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Film Review: 'Experimenter' - The Inescapable Experiment

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Peter Sarsgaard in 'Experimenter,' a Magnolia Pictures release. Photo courtesy of Magnolia Pictures.

Human psychology has been the subject of many an interesting story over the years and now, with Experimenter, Michael Almereyda brings us a look behind the scenes at social psychologist Stanley Milgram’s 1961 experiments that explored the human dispensation to obedience.

Peter Sarsgaard stars as Milgram, whose infamous studies on human free will prompted a backlash from his contemporaries. The experiment featured two human test subjects, one who was actually part of Milgram’s own team and an outsider who is oblivious to this fact. The outsider is given the title of “teacher” and the other person, “student.” In a different room where he cannot see what’s happening, the teacher asks a series of questions of the student and upon each wrong answer, administers an electric shock to the student.

The student is not actually being shocked, but as the teacher can hear shouts of pain through the wall, he assumes the worst. Another element comes in when the student expresses that he would like to stop the experiment. The teacher is told to continue by an authoritative figure in a white lab coat and the crux of the experiment hangs on whether or not the teacher will listen and continue the experiment, or whether he will outright refuse.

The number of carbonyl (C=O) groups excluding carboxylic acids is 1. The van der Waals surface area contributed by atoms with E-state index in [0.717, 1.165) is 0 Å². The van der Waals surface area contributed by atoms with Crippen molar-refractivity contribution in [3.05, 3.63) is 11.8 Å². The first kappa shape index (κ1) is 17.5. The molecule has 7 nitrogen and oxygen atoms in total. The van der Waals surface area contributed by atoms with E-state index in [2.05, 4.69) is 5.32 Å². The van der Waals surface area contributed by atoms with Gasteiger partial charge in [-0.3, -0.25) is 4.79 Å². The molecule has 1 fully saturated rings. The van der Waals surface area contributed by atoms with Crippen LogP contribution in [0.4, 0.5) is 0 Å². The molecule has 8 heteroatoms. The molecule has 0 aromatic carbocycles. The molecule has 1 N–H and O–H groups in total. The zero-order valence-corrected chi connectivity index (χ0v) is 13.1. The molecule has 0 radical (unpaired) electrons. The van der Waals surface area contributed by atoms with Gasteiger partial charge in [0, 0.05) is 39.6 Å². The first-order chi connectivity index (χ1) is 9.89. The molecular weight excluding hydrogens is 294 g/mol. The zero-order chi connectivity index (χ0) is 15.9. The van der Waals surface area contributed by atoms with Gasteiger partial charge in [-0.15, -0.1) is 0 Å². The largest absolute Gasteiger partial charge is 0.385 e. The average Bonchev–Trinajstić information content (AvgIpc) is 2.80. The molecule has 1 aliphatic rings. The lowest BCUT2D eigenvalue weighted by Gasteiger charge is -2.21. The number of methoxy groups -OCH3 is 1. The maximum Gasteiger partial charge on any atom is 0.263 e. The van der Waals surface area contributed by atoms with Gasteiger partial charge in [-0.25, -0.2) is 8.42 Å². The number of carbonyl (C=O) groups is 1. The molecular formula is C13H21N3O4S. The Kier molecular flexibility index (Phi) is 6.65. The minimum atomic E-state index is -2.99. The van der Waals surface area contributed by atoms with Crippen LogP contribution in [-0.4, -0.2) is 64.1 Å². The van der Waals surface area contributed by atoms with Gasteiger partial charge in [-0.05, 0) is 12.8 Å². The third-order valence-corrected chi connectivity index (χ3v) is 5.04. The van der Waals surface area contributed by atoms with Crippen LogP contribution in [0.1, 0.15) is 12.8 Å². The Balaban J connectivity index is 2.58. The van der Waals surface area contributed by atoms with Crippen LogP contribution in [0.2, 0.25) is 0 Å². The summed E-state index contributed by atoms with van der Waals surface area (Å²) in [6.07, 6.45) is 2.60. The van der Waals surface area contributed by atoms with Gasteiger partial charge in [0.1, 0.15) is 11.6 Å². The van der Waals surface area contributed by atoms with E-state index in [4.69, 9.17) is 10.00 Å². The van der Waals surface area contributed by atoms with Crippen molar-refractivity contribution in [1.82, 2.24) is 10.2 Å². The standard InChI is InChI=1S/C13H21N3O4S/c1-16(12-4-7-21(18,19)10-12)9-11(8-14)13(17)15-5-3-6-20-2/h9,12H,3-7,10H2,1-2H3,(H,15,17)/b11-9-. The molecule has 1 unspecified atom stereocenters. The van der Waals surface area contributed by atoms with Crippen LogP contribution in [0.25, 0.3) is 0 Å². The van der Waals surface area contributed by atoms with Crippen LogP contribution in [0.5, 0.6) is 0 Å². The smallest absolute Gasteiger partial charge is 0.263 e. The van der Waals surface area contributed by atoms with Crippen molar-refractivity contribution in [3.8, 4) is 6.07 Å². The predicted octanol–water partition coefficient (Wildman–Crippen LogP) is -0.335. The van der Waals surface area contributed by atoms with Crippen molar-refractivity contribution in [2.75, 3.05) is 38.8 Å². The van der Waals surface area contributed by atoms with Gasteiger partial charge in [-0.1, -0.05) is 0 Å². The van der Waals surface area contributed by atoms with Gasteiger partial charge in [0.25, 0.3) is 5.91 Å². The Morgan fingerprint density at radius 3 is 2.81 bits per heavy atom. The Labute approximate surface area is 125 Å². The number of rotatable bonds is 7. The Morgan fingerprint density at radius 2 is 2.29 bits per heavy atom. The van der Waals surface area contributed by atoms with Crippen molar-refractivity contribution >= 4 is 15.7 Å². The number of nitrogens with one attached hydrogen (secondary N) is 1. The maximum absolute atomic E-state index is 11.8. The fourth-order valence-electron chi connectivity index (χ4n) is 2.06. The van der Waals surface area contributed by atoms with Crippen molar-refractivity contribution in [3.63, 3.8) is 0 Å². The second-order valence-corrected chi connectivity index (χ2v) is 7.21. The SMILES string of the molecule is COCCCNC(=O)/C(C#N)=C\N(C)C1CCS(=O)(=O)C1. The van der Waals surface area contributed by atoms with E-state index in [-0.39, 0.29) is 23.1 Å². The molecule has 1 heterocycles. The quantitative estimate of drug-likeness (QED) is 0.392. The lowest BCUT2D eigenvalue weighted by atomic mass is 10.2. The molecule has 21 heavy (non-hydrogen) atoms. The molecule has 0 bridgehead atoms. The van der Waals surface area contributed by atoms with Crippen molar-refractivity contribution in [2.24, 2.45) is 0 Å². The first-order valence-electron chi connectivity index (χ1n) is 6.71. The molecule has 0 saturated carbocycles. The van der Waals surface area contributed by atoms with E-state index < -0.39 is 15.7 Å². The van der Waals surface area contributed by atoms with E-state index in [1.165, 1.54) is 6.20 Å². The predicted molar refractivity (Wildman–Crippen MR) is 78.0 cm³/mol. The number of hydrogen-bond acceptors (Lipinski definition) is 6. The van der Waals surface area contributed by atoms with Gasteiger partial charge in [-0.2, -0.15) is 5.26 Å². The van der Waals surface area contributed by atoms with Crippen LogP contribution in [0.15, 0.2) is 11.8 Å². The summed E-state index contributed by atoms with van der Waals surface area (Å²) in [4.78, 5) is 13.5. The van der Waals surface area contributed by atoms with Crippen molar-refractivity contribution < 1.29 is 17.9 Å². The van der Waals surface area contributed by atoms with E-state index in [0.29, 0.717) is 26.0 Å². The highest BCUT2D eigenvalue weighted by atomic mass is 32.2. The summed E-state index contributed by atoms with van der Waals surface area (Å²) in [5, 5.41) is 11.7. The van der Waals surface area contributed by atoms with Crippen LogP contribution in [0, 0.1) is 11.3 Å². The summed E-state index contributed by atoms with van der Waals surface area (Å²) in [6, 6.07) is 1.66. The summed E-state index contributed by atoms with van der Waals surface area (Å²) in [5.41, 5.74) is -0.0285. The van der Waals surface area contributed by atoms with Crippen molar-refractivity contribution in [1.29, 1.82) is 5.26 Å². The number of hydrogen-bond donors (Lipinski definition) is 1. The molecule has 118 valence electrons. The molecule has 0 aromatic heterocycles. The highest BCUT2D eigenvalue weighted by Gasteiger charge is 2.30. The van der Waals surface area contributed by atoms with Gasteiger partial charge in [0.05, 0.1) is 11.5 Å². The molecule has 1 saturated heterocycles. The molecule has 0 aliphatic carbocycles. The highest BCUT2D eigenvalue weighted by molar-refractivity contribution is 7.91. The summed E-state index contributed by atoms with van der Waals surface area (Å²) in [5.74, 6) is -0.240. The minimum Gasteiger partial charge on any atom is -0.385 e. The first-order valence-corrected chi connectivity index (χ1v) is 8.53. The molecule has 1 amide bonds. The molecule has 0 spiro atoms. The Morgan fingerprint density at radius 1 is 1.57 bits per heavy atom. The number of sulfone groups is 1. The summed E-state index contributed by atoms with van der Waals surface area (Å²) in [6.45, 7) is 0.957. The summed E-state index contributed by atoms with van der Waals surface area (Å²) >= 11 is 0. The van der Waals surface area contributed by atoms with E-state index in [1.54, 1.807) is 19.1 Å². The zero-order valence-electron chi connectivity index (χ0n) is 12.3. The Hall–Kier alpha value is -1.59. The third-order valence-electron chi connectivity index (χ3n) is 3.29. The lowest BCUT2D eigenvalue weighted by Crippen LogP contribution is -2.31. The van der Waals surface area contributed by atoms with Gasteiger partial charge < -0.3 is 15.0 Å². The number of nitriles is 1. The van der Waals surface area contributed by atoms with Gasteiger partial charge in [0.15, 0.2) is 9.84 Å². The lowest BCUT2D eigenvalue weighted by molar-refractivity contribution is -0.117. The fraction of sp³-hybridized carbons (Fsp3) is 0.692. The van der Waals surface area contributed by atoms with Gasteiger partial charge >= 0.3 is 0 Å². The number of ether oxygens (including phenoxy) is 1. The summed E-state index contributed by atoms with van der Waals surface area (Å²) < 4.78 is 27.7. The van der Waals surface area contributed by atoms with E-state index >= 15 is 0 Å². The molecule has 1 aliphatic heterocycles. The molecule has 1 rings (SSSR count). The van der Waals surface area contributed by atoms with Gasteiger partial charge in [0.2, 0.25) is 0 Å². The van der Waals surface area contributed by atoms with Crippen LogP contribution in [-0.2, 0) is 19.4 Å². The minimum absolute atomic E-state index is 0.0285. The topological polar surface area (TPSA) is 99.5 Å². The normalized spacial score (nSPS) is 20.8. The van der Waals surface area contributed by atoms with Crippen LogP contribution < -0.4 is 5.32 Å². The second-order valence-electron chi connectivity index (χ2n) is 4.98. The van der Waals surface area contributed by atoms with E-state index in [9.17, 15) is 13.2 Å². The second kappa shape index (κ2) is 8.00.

What shocked the world at the time of the real experiments, and what prompted Milgram’s contemporaries to challenge him, was the discomfort that the results of the experiment instill in the human psyche. The authoritative figure in the white lab coat can often trump someone’s own moral compass.

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Winona Ryder in 'Experimenter,' a Magnolia Pictures release. Photo courtesy of Magnolia Pictures.

In a move that adds interest to this flick, Milgram breaks the fourth wall by talking directly to the audience. Some scenes are filmed on a backdrop of moving set scenery and at one point a giant elephant follows Milgram down a corridor. Including the obvious reference to the “elephant in the room,” Experimenter is a psychologically fascinating film. By documenting a true story, it provokes debate amongst its audience and even now, its findings make for uncomfortable viewing.

Working after the country was at war, Milgram became preoccupied with the idea of mass genocides and obedience, as the question of why someone committed such atrocities reared its ugly head. The findings of this experiment suggested that it was simply because someone was told to and with the resulting social pressure, they ordered millions of deaths because they were following orders.

Winona Ryder stars as Sasha, Milgram’s wife and thus the film documents many aspects of the psychologist’s life. We watch his famous psychological study, but also get a glimpse into his own psyche, thought processes and ultimately gain a better idea of who this man was.

The real substance of this film is to be found in Milgram’s speeches to the camera, where he asks pertinent questions of the audience and makes us think about our own psychology, a favourite being: “Life can only be understood backwards, but has to be lived forwards.”    

Experimenter opens in San Francisco on October 23.